In recent encouraging news, Test and Trace figures showed positive coronavirus tests in England are down 34 percent in a week. This may be partly down to the drastic ramp-up in quick lateral flow testing, now widely available for free to the public.
Where to go to get a test near you
If you want to get a quick test – with results in about 30 minutes – you can enter your postcode and search HERE for testing sites.
However, you might find it easier to order kits to your home.
You can request your kits HERE – this will provide you with seven lateral flow tests to take at home.
You can also head HERE to find a pharmacy or other location near you where you can collect tests to do at home.
READ MORE: Travel after Covid: Will holidays EVER be the same again?
Now, however, hopes are growing that lateral flow tests are a useful mass testing tool.
Currently, anyone who receives a positive lateral flow test needs to isolate and order a follow-up PCR test, which is the most accurate test for coronavirus detection.
Professor Oliver Johnson, director of the institute for statistical science at the University of Bristol, said: “This [data] suggests that people who test positive using a lateral flow device should definitely take that result seriously, and isolate while waiting for a follow-up PCR test.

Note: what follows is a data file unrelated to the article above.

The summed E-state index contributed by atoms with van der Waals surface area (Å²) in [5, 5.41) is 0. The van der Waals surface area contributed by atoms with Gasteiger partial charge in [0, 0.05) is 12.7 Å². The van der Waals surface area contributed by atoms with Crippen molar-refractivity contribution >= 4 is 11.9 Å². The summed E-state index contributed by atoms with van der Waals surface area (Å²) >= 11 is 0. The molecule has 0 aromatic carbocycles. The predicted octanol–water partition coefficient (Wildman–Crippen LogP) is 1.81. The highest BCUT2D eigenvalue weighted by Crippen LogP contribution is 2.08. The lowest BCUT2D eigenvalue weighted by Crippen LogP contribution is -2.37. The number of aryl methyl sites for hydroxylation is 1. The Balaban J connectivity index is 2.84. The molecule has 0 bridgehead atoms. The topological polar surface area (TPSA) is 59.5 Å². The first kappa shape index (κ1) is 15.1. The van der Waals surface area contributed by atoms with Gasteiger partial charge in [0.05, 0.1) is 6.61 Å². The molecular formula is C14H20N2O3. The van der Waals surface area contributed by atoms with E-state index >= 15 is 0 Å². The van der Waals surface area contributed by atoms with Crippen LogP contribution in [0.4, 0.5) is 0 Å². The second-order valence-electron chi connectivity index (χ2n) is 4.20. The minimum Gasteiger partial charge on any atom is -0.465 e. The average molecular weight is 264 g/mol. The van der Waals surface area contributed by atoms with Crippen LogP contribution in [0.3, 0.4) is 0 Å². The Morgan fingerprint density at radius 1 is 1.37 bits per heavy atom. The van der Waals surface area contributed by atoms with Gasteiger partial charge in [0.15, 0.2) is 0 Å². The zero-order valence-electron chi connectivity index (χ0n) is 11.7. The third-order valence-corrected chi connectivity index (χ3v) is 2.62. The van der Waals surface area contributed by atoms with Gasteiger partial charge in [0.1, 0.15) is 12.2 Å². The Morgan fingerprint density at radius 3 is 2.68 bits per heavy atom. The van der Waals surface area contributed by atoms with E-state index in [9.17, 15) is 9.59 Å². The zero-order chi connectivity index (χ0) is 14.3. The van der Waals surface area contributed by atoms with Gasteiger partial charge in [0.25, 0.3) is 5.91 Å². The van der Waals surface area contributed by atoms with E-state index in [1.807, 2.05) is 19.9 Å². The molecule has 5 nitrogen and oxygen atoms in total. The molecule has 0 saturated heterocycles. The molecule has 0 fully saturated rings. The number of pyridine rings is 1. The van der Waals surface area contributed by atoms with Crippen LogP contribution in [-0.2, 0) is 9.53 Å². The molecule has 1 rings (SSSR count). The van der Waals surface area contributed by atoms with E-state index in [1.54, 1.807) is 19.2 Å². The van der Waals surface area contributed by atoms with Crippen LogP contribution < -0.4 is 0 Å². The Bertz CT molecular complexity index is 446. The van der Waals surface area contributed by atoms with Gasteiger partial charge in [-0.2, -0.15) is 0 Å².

“The fact that a high proportion of these rapid tests have been confirmed by the slower PCR method means that they can be a valuable tool in controlling the pandemic.”
However, the data doesn’t show how many people who received a negative test result did in fact have COVID-19.
New data show 26,144,449 lateral flow results were recorded by Public Health England in the four weeks from March 8 to April 4.
The vast majority – some 99.88 percent – were negative for coronavirus, leaving another 30,904 cases where a positive result was found.
Just over half of those were sent off to a laboratory for a follow-up PCR test, which are far slower to process but can detect much lower levels of virus in the sample, although a positive result doesn’t always mean someone is capable of passing the virus on to others.
Of those, 18 percent came back negative, suggesting the individual concerned and their household had been self-isolating for no reason.
Under the current rules, a negative re-test would mean their quarantine period would be considered over immediately.
However, the other 82 percent returned the same positive result, indicating that the original test was accurate and they did have the virus.
Prof Johnson said: “It may be that in future months the prevalence of Covid in the population will fall, in which case a greater proportion of positive lateral flow tests would be false positives.
“However, these results indicate that, at the coronavirus levels seen in March, a positive result had a very good chance of coming from an infected person, so that these tests had genuine value as a tool in fighting the pandemic.”